New top-level domains are once again on the horizon.
ICANN, the Internet Corporation for Assigned Names and Numbers, said on Thursday that it would begin accepting applications for new suffixes early next year.
The problem, though, is that new top-level domains aren't necessarily going to be that useful or interesting.
The venerable .com suffix still remains the Internet's prime real estate, and ones like .info and .biz seem to have become more used by spammers than legitimate businesses. ICANN's final rejection of .xxx this year, even there was no technical or legal reason not to approve it, has severely politicized the process. Instead of using .museum, the world's most famous ones go by louvre.fr, museumoflondon.org.uk, and metmuseum.org. And so on.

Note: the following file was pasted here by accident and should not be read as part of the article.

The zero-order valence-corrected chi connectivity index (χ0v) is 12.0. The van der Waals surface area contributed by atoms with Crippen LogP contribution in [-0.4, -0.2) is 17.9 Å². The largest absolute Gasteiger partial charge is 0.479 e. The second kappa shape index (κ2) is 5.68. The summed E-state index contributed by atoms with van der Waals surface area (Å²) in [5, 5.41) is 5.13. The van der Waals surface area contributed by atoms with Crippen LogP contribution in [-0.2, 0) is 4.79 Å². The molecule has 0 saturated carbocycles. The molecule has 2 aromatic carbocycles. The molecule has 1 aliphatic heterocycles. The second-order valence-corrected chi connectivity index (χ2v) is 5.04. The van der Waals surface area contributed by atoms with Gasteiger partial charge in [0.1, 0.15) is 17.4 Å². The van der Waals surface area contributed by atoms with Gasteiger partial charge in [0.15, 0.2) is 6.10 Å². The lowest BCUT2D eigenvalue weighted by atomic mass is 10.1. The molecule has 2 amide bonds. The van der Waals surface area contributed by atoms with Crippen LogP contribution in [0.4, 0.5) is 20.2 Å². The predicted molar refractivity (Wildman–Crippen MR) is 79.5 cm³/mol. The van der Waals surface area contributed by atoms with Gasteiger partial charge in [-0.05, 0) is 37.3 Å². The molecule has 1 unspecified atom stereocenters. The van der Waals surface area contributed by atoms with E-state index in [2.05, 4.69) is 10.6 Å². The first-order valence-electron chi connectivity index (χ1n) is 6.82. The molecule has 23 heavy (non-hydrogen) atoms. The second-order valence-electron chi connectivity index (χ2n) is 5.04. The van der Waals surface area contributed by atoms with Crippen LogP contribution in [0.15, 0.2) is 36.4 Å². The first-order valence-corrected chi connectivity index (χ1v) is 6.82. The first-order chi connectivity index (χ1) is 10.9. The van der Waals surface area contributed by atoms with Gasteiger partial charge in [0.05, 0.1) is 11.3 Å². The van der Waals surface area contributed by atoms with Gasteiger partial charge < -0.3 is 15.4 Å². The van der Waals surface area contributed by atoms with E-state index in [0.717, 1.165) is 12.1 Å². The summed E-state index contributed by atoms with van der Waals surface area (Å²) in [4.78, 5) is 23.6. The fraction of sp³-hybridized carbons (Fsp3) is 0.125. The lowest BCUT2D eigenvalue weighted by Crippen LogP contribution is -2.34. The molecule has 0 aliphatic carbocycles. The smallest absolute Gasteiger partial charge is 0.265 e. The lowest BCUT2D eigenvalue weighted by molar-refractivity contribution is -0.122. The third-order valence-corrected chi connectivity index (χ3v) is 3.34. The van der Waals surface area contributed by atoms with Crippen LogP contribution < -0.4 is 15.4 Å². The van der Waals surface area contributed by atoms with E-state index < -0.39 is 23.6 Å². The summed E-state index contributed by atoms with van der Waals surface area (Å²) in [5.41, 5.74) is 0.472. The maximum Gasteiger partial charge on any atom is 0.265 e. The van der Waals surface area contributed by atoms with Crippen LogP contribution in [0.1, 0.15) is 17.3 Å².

Still, ICANN is going ahead. "If the new approval process comes on-line as planned, the global Internet could see new top-level domains added and available between June and August 2008," ICANN president Paul Twomey said in a statement.
Expect more details at ICANN's meeting in June in Puerto Rico.